September 30, 2021
Build sponsorship booths that showcase the best of your business.
The rise of virtual events has unlocked new possibilities for corporate sponsors looking to broaden their reach and book sales. Through virtual events, sponsors can not only participate in more events at a lower cost, but they can tap into new audiences and pursue markets that otherwise would've been inaccessible.
But sponsors can just easily squander those opportunities if they have subpar virtual booths. From blurry branding and poor engagement to disjointed lead generation strategies, companies can lose ROI — and hurt their brand reputation — at virtual events.
Want to create virtual sponsorship booths that excite your audience and drive revenue? Read on for tips from our team of event producers:
Building a sponsor booth requires a substantial outlay of time, energy and resources. So to maximize your ROI (and keep your sales team happy), you need to select the right events and audiences for your goals. This way, your sponsorship efforts will garner an audience that’s likely to buy — and your sales team will be better able to convert them into long-term customers.
But you already knew that. The challenge isn’t what to do, but how to do it.
Start by deciding the goals of your sponsorship, since that will drive your attendee engagement and content strategies throughout the event.
Businesses use sponsorships to advance one of three main objectives:
a. Brand awareness: Buzz doesn’t pay the bills, but it can put you in a position to network, generate future business and even secure investors. Businesses use their content and product demos to entice viewers to visit their virtual booths. From there, they incentivize guests to click through their visual content, links, and/or subscribe to their marketing mailing.
b.Thought leadership: While some businesses use sponsorships to spread the word, others use them to establish credibility in their space. That’s especially true for companies in highly technical fields (think: SpaceX).
c. Lead generation: Demand generation’s the name of the game in marketing — and the most common goal among corporate sponsors. Sponsor reps create strategies for contacting and following up with leads, increasing traffic to their booths, and articulating their product’s advantages to attendees.
From there, consult with your sales team to identify your most promising leads and demographics, then target events and companies that appeal to those groups. If you don’t know where to look, lurk through industry LinkedIn groups or even the comments of related posts. There, you can see what your targets are talking about today – and what events they’re most likely to attend.
While you’re scouting events, also research the virtual event platforms they’re using to stream their events. Different virtual event platforms come with different sponsorship amenities, ad placements, branding opportunities and multimedia capabilities, some of which the event host can’t change.
So before signing the dotted line, make sure that your virtual event platform provides the customization and custom dev services you need to bring your biggest vision to life.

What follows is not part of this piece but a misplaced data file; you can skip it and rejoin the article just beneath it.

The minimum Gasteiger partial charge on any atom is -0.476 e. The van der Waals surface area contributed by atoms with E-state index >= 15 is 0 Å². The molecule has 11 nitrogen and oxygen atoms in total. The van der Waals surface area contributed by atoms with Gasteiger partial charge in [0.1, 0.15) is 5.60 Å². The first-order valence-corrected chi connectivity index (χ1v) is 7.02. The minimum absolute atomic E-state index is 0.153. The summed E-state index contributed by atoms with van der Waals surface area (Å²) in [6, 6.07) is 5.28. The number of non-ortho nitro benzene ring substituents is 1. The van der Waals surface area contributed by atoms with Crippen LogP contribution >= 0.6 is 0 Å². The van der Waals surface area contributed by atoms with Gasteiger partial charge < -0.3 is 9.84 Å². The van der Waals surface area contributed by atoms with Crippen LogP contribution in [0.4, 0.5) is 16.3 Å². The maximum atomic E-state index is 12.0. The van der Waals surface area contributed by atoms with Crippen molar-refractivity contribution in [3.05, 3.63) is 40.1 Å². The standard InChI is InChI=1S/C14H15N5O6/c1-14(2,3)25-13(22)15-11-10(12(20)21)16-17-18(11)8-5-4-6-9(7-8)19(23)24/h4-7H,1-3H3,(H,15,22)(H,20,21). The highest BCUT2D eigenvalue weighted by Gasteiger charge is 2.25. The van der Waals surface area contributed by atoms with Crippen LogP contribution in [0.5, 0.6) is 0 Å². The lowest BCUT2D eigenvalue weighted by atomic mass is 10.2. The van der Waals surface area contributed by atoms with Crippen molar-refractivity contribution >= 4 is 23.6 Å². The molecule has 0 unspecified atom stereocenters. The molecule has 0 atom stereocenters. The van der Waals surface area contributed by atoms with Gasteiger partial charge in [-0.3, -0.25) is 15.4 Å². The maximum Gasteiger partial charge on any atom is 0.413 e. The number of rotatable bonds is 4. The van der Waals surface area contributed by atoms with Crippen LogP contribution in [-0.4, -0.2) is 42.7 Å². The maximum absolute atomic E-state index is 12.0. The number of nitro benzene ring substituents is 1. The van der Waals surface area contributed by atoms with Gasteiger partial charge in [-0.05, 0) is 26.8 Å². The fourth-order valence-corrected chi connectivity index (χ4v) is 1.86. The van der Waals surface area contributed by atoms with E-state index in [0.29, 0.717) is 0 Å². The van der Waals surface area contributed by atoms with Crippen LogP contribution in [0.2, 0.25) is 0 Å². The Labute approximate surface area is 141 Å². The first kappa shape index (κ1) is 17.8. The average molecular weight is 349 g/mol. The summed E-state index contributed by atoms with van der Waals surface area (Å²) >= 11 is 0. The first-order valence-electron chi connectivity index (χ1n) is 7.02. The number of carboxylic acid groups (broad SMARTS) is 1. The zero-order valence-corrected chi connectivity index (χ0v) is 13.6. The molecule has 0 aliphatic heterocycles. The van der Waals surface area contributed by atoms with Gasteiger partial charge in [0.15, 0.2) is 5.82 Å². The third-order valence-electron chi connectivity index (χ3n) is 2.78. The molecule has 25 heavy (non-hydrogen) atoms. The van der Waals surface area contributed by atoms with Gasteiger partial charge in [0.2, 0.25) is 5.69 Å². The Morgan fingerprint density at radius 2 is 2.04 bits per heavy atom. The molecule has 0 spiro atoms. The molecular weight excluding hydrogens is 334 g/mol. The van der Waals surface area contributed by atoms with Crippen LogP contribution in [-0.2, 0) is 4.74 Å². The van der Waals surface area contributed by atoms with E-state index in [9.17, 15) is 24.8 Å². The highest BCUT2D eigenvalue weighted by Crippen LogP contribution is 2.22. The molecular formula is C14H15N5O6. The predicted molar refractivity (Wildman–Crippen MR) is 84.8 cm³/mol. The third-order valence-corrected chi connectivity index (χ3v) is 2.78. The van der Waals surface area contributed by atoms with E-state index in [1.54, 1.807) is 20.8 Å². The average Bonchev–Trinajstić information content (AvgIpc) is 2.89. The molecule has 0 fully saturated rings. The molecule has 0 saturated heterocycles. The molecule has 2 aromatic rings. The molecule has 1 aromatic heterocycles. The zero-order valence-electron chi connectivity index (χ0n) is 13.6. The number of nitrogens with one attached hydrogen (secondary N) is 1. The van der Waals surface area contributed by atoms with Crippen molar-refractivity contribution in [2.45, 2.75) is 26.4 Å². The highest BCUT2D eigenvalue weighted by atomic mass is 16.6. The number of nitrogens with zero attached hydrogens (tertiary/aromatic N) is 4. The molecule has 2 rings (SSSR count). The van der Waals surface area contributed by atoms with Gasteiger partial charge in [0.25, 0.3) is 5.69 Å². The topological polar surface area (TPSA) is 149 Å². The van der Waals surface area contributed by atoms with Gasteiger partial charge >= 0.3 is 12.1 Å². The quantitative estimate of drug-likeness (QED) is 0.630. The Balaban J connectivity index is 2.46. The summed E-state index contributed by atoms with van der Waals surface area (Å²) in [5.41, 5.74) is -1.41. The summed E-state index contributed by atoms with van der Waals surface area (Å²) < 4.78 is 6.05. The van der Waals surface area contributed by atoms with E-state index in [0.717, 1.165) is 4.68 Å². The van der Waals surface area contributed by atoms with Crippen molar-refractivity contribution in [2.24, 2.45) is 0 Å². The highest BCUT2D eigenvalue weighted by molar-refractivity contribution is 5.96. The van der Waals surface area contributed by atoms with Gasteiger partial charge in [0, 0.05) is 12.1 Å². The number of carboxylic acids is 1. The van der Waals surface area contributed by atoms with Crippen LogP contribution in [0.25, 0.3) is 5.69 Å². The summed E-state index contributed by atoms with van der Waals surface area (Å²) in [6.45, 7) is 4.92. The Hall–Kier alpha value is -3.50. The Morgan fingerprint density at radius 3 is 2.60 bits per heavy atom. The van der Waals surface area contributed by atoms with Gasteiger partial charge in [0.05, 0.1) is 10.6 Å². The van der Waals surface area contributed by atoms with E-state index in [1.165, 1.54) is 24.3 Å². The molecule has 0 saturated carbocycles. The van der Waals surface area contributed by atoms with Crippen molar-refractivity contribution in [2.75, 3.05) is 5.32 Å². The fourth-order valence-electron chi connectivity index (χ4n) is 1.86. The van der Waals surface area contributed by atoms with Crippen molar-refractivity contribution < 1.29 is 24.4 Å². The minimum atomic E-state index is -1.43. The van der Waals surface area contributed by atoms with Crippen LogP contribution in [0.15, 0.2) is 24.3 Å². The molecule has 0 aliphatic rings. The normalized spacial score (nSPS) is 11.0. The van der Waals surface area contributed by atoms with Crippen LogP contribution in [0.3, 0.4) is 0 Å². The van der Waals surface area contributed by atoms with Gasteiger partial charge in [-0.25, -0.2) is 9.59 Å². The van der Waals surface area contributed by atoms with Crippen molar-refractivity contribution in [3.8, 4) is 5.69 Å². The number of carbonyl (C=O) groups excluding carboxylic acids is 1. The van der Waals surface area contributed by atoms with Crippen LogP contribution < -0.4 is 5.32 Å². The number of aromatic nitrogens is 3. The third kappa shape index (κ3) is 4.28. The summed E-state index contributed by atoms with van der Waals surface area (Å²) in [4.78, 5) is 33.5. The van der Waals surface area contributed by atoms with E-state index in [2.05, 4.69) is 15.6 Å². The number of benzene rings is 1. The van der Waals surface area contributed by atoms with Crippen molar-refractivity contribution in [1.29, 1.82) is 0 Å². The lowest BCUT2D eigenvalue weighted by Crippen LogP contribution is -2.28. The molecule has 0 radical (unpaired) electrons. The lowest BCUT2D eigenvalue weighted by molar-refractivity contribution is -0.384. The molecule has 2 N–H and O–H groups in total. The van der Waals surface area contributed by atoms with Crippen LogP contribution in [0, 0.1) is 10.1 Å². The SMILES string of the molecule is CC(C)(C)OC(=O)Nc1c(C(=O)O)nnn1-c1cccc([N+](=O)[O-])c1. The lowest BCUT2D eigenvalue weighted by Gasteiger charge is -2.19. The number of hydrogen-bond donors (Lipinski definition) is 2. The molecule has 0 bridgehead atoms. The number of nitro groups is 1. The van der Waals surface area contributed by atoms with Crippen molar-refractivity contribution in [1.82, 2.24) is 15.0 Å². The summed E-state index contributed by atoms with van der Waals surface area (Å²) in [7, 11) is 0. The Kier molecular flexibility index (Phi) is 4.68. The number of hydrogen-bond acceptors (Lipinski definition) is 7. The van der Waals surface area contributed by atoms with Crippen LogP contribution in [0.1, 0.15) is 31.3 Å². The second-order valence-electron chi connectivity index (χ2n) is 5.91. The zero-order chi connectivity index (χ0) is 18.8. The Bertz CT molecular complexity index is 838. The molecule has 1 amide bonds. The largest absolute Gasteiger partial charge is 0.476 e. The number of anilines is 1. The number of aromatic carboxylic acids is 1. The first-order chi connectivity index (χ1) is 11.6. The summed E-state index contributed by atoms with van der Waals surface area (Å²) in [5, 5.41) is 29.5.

Once you’ve secured your sponsorship, you’ll need to submit various visual assets to the event’s producers, so they can build out your booth in the virtual event platform and expo hall.
Simple enough, but event builds take 6-8 weeks. And when you’re already busy producing content and creating a follow-up strategy, deadlines can creep up very very quickly (Just ask our event producers!).
So during the negotiation process, ask your host for a list of all the required graphics, as well as the format type and specifications. This way, your project managers and graphic design team will have enough lead time to generate those visual assets and make edits as needed.
So you’re on your way to building your booth. Good for you. Now all you need to do is captivate your attendees and convert them into customers.
Virtual booths usually include videos, chats, polls, handouts, surveys, etc., all of which serve to promote your product or service. Your content team will need to generate all of those assets in advance of your event. That can get overwhelming fast, unless you can refer back to an overarching goal for your sponsorship.
So refer back to your goals, then work backward to create content that’ll move you closer to those goals. For instance:
a. If your goal is brand awareness, consider creating a video that speaks broadly to your mission and expertise in your field. Be sure to include links to your social media feeds, website and/or sales contacts to ease follow-up. You also may need to create a video to inform what your product is or what it does.
Product walkthrough videos are an evergreen piece of content that you may already have and are a great asset to any marketing toolkit and you probably already have it!
b. But if you’re going for lead gen, get more specific. Identify the products, then highlight a few of them in your video content. Accompany it with a clear call-to-action and response form, so your team can collect lead data from interested viewers.
c. If you’re looking to establish credibility, publish thought leadership content, like an interview with one of your company’s leaders or a new research report with analysis that viewers can’t find anywhere else. (This will be especially successful if you’re sponsoring a media company.)